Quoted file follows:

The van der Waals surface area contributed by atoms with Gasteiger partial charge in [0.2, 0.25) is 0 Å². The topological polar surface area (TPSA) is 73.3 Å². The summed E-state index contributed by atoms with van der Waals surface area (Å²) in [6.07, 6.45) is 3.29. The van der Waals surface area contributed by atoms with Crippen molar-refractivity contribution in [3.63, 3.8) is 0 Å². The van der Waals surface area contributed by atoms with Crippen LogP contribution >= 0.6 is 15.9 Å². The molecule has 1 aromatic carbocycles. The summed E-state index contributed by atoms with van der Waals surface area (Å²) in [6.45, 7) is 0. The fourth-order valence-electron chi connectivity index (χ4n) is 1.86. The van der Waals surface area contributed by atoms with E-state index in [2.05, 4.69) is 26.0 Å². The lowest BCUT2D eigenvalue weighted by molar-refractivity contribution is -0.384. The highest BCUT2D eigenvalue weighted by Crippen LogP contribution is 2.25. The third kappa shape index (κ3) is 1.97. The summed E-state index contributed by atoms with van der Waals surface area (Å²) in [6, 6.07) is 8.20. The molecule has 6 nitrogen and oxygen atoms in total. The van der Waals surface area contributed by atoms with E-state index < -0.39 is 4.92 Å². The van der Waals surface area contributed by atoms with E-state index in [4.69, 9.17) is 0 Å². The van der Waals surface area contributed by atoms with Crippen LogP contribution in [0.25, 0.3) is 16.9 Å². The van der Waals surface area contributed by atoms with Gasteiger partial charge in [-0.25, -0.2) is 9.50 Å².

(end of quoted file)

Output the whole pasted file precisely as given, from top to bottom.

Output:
The van der Waals surface area contributed by atoms with Gasteiger partial charge in [0.2, 0.25) is 0 Å². The topological polar surface area (TPSA) is 73.3 Å². The summed E-state index contributed by atoms with van der Waals surface area (Å²) in [6.07, 6.45) is 3.29. The van der Waals surface area contributed by atoms with Crippen molar-refractivity contribution in [3.63, 3.8) is 0 Å². The van der Waals surface area contributed by atoms with Crippen LogP contribution >= 0.6 is 15.9 Å². The molecule has 1 aromatic carbocycles. The summed E-state index contributed by atoms with van der Waals surface area (Å²) in [6.45, 7) is 0. The fourth-order valence-electron chi connectivity index (χ4n) is 1.86. The van der Waals surface area contributed by atoms with E-state index in [2.05, 4.69) is 26.0 Å². The lowest BCUT2D eigenvalue weighted by molar-refractivity contribution is -0.384. The highest BCUT2D eigenvalue weighted by Crippen LogP contribution is 2.25. The third kappa shape index (κ3) is 1.97. The summed E-state index contributed by atoms with van der Waals surface area (Å²) in [6, 6.07) is 8.20. The molecule has 6 nitrogen and oxygen atoms in total. The van der Waals surface area contributed by atoms with E-state index < -0.39 is 4.92 Å². The van der Waals surface area contributed by atoms with E-state index in [4.69, 9.17) is 0 Å². The van der Waals surface area contributed by atoms with Crippen LogP contribution in [0.25, 0.3) is 16.9 Å². The van der Waals surface area contributed by atoms with Gasteiger partial charge in [-0.25, -0.2) is 9.50 Å².